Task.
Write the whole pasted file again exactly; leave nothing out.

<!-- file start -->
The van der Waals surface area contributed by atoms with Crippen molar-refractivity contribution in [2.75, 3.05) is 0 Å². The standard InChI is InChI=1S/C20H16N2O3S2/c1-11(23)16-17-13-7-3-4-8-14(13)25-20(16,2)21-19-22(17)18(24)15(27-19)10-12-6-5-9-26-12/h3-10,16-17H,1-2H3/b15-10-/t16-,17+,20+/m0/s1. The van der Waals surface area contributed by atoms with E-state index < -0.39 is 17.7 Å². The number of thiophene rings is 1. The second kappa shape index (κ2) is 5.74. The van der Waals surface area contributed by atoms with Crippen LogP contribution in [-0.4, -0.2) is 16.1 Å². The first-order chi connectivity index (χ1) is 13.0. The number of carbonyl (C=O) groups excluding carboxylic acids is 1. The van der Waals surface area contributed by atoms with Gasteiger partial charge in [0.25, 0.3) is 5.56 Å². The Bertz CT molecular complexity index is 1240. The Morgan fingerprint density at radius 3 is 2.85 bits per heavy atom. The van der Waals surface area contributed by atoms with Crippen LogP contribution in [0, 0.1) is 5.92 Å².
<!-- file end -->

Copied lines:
The van der Waals surface area contributed by atoms with Crippen molar-refractivity contribution in [2.75, 3.05) is 0 Å². The standard InChI is InChI=1S/C20H16N2O3S2/c1-11(23)16-17-13-7-3-4-8-14(13)25-20(16,2)21-19-22(17)18(24)15(27-19)10-12-6-5-9-26-12/h3-10,16-17H,1-2H3/b15-10-/t16-,17+,20+/m0/s1. The van der Waals surface area contributed by atoms with E-state index < -0.39 is 17.7 Å². The number of thiophene rings is 1. The second kappa shape index (κ2) is 5.74. The van der Waals surface area contributed by atoms with Crippen LogP contribution in [-0.4, -0.2) is 16.1 Å². The first-order chi connectivity index (χ1) is 13.0. The number of carbonyl (C=O) groups excluding carboxylic acids is 1. The van der Waals surface area contributed by atoms with Gasteiger partial charge in [0.25, 0.3) is 5.56 Å². The Bertz CT molecular complexity index is 1240. The Morgan fingerprint density at radius 3 is 2.85 bits per heavy atom. The van der Waals surface area contributed by atoms with Crippen LogP contribution in [0, 0.1) is 5.92 Å².